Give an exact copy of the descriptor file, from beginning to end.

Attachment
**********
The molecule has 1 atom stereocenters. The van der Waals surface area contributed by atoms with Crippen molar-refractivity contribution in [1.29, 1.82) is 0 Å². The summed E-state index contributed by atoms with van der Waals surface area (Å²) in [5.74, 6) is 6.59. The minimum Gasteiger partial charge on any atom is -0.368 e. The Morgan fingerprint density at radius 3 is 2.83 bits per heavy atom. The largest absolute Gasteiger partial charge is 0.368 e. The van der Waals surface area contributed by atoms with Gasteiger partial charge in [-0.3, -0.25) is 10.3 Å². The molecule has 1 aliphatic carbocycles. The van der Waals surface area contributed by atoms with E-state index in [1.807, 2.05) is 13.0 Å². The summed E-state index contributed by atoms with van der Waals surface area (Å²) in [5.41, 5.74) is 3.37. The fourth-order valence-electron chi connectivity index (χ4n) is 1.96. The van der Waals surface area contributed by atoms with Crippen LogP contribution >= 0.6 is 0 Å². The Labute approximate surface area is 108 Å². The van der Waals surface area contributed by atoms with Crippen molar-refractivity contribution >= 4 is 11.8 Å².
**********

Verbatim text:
The molecule has 1 atom stereocenters. The van der Waals surface area contributed by atoms with Crippen molar-refractivity contribution in [1.29, 1.82) is 0 Å². The summed E-state index contributed by atoms with van der Waals surface area (Å²) in [5.74, 6) is 6.59. The minimum Gasteiger partial charge on any atom is -0.368 e. The Morgan fingerprint density at radius 3 is 2.83 bits per heavy atom. The largest absolute Gasteiger partial charge is 0.368 e. The van der Waals surface area contributed by atoms with Gasteiger partial charge in [-0.3, -0.25) is 10.3 Å². The molecule has 1 aliphatic carbocycles. The van der Waals surface area contributed by atoms with E-state index in [1.807, 2.05) is 13.0 Å². The summed E-state index contributed by atoms with van der Waals surface area (Å²) in [5.41, 5.74) is 3.37. The fourth-order valence-electron chi connectivity index (χ4n) is 1.96. The van der Waals surface area contributed by atoms with Crippen LogP contribution >= 0.6 is 0 Å². The Labute approximate surface area is 108 Å². The van der Waals surface area contributed by atoms with Crippen molar-refractivity contribution >= 4 is 11.8 Å².